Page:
DOFKA NAI MEUMAN (Apichatpong Weerasethakul, 2000)

This comment originally appeared as an entry in the 100 Greatest Asian Films list. However, today I have dropped it in favor of another film.

French poet André Breton founded Surrealism in the mid-1920s, inventing the parlor game cadavres exquis, in which members of a gathered group each contributes the next sequential part of a made-up story as a means of unearthing group unconsciousness, thus affirming group consciousness. This “pure psychic automatism,” as Breton called it, could generate fantastic, unexpected images that social strictures would otherwise suppress.
      Educated at the School of the Art Institute in Chicago, Thai filmmaker Apichatpong Weerasethakul has adopted Breton’s “Exquisite Corpses” to create an ebullient documentary. Apichatpong traveled throughout rural and urban Thailand interviewing ordinary people, each of whom contributed a line, an episode, whatever, to a continuous piece of make-believe about a handicapped child and his teacher, Dogfar. Some of the shown interviewees are making up their contribution; others, plainly, are drawing upon their own experiences. The result that Apichatpong fashions, in ravishing black and white, is a seamless, breathing fabric of people at work and in their daily routines, each in their different environment, interwoven with whatever each soul contributes to the ongoing “story,” as well as Apichatpong’s visual imaginings—dramatic enactments—of these contributions. A good deal of Keatsian negative capability is needed to navigate this eclectic, unsignposted movie.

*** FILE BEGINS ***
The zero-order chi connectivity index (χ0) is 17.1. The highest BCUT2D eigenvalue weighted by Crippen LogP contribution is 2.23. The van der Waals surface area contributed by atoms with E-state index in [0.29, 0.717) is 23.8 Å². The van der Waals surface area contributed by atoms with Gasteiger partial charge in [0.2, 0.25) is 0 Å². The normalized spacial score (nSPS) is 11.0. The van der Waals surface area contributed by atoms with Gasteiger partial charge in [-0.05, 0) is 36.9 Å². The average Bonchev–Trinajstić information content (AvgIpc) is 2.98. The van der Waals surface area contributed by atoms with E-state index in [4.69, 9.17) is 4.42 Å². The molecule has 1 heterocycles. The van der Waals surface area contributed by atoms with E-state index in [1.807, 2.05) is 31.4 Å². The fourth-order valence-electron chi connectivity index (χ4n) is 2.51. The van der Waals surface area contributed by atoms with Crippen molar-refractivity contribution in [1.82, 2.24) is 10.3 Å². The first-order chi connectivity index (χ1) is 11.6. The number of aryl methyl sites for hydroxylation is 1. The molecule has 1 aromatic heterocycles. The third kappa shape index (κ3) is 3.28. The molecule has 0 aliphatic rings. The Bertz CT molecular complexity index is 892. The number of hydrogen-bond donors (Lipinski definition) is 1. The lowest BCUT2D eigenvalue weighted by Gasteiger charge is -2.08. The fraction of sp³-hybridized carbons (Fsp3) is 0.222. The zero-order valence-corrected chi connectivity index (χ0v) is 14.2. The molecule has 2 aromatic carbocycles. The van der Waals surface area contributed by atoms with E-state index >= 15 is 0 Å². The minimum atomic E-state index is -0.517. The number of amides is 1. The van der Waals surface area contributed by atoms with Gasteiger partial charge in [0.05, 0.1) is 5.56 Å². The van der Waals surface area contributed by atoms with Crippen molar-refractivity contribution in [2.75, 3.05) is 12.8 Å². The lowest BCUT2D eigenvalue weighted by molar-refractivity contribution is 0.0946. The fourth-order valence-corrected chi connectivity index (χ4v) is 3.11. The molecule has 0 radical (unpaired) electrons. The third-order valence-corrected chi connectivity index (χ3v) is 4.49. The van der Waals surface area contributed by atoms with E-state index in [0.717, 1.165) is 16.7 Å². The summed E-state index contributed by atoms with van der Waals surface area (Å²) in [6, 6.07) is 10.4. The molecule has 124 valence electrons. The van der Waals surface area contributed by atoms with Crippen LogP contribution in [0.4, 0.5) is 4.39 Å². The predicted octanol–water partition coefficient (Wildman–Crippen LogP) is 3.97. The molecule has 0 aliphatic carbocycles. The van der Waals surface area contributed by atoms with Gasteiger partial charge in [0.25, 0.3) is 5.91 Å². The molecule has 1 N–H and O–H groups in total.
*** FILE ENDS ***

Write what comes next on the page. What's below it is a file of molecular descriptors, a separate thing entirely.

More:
Apichatpong has said he is “interested in the possibilities of involving both fact and fiction in the same film.” His method sounds out the space where reality and imagination intersect and interact. Although this isn’t a lyrical film, the outcome resembles Vertov’s Three Songs of Lenin (1934), whose sum is a composite national portrait. Weerasethakul’s hymn to humanity, moreover, bursts with sounds of children at play.
      Incidentally, the title Dokfa nai meuman translates literally as Dogfar (or Heavenly Flowers) in the Hands of Devils. Here, it is called Mysterious Object at Noon. Close enough.

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